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Aust N Z J Psychiatry. 2013 Dec;47(12):1191-5. doi: 10.1177/0004867413510212.

High impact child abuse may predict risk of elevated suicidality during antidepressant initiation.

Author information

1
1Deakin University, IMPACT Strategic Research Centre, School of Medicine, Geelong, Australia.

Abstract

BACKGROUND:

Concerns have emerged that initiation of an antidepressant can lead to or exacerbate suicidality. If those more at risk could be identified prior to treatment, treatment risk benefit analysis and patient risk management could be assisted.

AIMS:

This study investigated the role of child abuse and ongoing emotional impact from abuse on the risk of suicidality during the first week of treatment with an antidepressant. The patient sample for this study was drawn from one site of a larger pharmacogenetic study. The hypothesis was that subjects with high impact child abuse would have greater elevation of suicidality during the first week of antidepressant treatment.

METHODS:

Fifty-one subjects were initiated on either venlafaxine (VEN) or escitalopram (ESC) for major depressive disorder (MDD) and had pre-treatment suicidality assayed with the reasons for living scale (RFLS), which was repeated after one week of treatment. Several clinical, demographic and genotype variables were controlled for. The 15-item Impact of Event Scale (IES-15) was administered to subjects reporting abuse to dichotomise the abuse group into low and high (IES-15 ≥ 26) impact groups for sub-analysis as per the scales validated rating guidelines.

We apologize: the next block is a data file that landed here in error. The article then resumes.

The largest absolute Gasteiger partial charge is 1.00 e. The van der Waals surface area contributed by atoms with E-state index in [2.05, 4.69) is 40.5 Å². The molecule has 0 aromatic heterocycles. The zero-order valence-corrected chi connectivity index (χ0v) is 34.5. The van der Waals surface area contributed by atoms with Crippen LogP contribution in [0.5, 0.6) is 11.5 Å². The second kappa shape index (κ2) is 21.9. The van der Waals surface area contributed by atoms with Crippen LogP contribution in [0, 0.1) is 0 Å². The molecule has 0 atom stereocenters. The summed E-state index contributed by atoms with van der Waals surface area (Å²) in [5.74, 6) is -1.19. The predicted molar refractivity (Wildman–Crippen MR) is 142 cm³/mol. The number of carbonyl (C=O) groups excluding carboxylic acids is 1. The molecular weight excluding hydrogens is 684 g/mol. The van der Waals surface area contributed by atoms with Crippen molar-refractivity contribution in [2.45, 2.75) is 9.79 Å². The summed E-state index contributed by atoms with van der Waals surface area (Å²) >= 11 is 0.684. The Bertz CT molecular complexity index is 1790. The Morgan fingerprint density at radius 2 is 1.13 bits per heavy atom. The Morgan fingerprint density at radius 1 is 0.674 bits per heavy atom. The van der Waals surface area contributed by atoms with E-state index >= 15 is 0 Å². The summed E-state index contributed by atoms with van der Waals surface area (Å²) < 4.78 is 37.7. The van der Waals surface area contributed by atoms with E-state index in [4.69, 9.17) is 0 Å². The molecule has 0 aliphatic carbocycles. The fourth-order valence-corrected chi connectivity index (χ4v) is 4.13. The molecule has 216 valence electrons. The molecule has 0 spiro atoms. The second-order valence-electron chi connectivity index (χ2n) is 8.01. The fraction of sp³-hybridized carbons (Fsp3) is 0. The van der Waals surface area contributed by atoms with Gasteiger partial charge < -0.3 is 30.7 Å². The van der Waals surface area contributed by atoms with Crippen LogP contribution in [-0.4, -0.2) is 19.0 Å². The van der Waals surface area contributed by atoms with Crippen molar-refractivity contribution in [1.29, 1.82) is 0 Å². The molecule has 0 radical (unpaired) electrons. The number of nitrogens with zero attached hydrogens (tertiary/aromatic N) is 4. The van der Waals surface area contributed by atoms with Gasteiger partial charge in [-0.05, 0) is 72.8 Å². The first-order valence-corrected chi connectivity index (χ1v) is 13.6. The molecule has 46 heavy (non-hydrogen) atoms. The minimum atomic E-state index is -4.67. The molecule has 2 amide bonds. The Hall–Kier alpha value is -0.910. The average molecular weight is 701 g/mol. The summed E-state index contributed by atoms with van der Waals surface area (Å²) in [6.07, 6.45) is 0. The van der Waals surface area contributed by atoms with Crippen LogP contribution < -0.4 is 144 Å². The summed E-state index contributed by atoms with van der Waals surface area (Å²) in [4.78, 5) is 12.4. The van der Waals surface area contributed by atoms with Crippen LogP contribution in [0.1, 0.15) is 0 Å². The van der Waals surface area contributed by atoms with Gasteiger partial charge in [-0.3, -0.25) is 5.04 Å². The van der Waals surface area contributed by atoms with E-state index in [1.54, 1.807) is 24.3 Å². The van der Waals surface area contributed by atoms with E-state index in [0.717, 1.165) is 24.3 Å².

RESULTS:

Subjects reporting no child abuse exposure were less likely to have increased suicidality during the first week of antidepressant treatment (7.6%) compared to subjects with low impact abuse (38.5%, p = 0.041) and high impact abuse (58.3%, p = 0.009). Only high impact abuse predicted increased suicidality after adjustment for potential confounders such as depression severity (OR = 31.5, 95% CI = 1.3 to 748.7, p = 0.03).

CONCLUSIONS:

If these findings are replicated in larger samples, child abuse history could become an important element of assessing risk benefit balance when initiating antidepressants and may help guide the level of patient review needed during antidepressant initiation.

KEYWORDS:

Child abuse; antidepressant; major depression; suicidality

PMID:
24280998
DOI:
10.1177/0004867413510212
[Indexed for MEDLINE]

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